The howl I’d sensed moments before erupted again, closer now. A rush of pounding feet as the creature raced towards me. Adrenaline dumped into me as I prepared to die. Off to my left, I swear Godzilla roared. A wave of intense heat flashed past. The werewolf bellowed in pain. I scented burning hair and roasting flesh, as the monster was consumed by the inferno. Overwhelmed by sound and odor, I dropped and vomited. When I had no more to disgorge, I sat back on my heels, and listened intently. Snuffled breathing sounded in front of me. I tentatively stood and reached towards its source.

    “I don’t know who you are, but thank you for saving me,” I said.

    I touched a scaled muzzle with long whiskers. The scales were like small interlocked plates. Hot, sulfurous breath caressed my face.

    “Angriz?” I asked softly. Hopefully.

    The creature crackled and I caught a brief whiff of ozone. A sudden gust of wind slammed into me from behind. From all around came a burst of energy like thunder, but without sound.

    Then, “Carter?”

    “Yes.”

    “What happened? Last thing I remember, we were being attacked by the Crimson Walker.”

    “Well, the machine flipped a guard’s bloody head into your mouth. An angel named Azriel locked the Engine away. I became blinded. Lady Orwen was abducted two weeks ago and you were banished as a mindless beast.”

    Angriz growled his displeasure. “That explains the blankness. How was I saved? When the blood of an intelligent being touches the tongue of a half-dragon, we are rendered senseless; wild and volatile. Nothing has ever brought one back from Bloodtaste before.”

    I shrugged. “All I know is: my bodyguard and I were walking along the castle grounds. As you may imagine, I was making some attempts to deal with my blindness and the fact that I’d be that way forever.” I paused. The memory stung. “Anyway, after we crossed the bridge, I recognized the metallic scent of blood. I informed my guard and he had me wait, while he investigated. I think he went into the woods and was attacked. He ran back to warn me and was killed moments after. Clearly, I was to be next, but you incinerated the thing before then. You approached me, and I reached out and touched your face.”

    I said the last, and we burst out laughing. He actually had a pleasant laugh, not at all what I’d expected, more melodious than rasping. We laughed long and hard as the giddy might after finding themselves safe from a dire threat. Our laughter died away, his large clawed hand grasped my shoulder.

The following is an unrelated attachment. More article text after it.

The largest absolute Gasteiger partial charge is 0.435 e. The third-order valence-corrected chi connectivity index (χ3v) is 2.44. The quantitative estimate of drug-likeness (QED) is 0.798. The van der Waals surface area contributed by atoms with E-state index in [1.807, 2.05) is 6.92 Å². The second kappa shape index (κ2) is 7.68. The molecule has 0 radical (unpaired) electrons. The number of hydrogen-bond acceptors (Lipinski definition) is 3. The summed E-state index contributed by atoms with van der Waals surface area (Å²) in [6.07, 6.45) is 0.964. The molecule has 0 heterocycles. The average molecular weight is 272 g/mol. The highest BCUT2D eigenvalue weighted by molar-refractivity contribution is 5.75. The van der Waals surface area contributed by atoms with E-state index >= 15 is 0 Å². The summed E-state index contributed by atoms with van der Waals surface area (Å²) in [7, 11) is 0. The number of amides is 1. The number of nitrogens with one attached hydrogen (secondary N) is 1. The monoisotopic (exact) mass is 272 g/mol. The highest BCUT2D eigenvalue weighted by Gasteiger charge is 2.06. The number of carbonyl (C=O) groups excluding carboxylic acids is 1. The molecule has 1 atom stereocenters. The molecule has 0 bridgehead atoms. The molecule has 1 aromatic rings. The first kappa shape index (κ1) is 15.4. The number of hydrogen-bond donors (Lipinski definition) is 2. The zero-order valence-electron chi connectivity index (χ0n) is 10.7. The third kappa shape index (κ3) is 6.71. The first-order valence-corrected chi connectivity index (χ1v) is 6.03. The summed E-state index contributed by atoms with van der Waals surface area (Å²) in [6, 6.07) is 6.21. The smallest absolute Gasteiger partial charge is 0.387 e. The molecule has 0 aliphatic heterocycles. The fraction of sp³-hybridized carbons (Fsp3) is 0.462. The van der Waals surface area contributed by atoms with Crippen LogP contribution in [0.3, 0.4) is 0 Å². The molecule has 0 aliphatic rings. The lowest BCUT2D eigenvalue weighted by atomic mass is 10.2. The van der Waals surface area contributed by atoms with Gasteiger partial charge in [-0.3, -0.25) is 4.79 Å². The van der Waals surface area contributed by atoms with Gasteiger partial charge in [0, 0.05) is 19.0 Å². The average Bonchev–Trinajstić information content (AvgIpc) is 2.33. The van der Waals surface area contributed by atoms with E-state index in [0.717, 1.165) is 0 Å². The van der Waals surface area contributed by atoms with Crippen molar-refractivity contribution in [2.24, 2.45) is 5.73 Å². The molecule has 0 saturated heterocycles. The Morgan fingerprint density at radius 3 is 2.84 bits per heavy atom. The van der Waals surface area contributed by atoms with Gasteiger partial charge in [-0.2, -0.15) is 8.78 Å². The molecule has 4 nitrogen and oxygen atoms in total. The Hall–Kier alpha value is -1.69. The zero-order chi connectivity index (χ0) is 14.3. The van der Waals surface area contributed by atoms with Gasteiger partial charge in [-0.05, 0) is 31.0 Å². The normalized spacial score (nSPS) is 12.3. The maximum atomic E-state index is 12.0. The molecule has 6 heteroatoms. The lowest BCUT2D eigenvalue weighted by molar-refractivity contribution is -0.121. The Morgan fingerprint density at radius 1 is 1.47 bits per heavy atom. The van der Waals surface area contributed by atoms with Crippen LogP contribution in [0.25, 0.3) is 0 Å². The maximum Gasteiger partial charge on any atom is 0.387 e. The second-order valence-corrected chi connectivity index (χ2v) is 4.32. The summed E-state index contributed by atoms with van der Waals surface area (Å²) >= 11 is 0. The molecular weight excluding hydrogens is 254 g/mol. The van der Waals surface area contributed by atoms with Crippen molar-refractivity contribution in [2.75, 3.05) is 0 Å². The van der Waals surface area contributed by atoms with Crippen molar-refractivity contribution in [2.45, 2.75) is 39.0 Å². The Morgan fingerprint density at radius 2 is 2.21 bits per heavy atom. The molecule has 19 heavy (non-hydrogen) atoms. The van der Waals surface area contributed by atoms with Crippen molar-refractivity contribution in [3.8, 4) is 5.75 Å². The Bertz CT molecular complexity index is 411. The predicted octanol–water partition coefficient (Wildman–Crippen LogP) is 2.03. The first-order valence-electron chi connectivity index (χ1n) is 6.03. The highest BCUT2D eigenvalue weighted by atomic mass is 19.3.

“Carter,” he said softly. “I have no way to repay you for what you’ve given me. Words of thanks are inadequate.” He paused. “Come with me, I know of one who might help you regain your sight.”

    “Mordecai said I’m immune to the magic of this world.”

    Angriz snorted, “Lord Mordecai isn’t aware of everything, powerful as he is. A Weirdling lives a few days from here. She does not deal with rakshasha or wizards. She only deals with those of dragon blood. Also, she may be able to tell us where Lady Orwen might be.”

    “Alright,” I said. “I suppose we should return to the castle and let everyone know we’re leaving.”

    “That wouldn’t be good. None ever came back from the Bloodtaste before. You must understand, they’d kill me without hesitation.”

    “Fair point. Let’s go then.”

    I can’t say why I chose to trust and follow him at that juncture. Maybe because he gave me the hope of being able to see again. Probably, it was a way to piss off Mordecai for tearing me from my home. Petty? Probably. I didn’t care, though. His choice caused me to be blind.

    Without further words, Angriz took me by the wrist and led me into the woods. I sensed the transition from bright, warm sunlight to cool shade as we passed under the forest canopy. I perceived the soft swish of grass; I smelled the musty, damp scent of trees—pines, cedars and soon, willows. Life in the woodland became accustomed to our presence and resumed their usual activities: the thrum of the woodpecker as he hunted his dinner and the skitter of clawed toes as squirrels chased each other through the trees. In the distance, beavers chewed on trunks of pines as they built their dams. I both smelled and heard the brook as it meandered by the path, a small splash as a fish leaped into the air and fell back. I was silently delighted and amazed at all I was able to distinguish. For a city boy, it was especially wonderful, because I’d never spent any time outdoors. The adage about losing one of your senses and having another sharpen was seemingly true.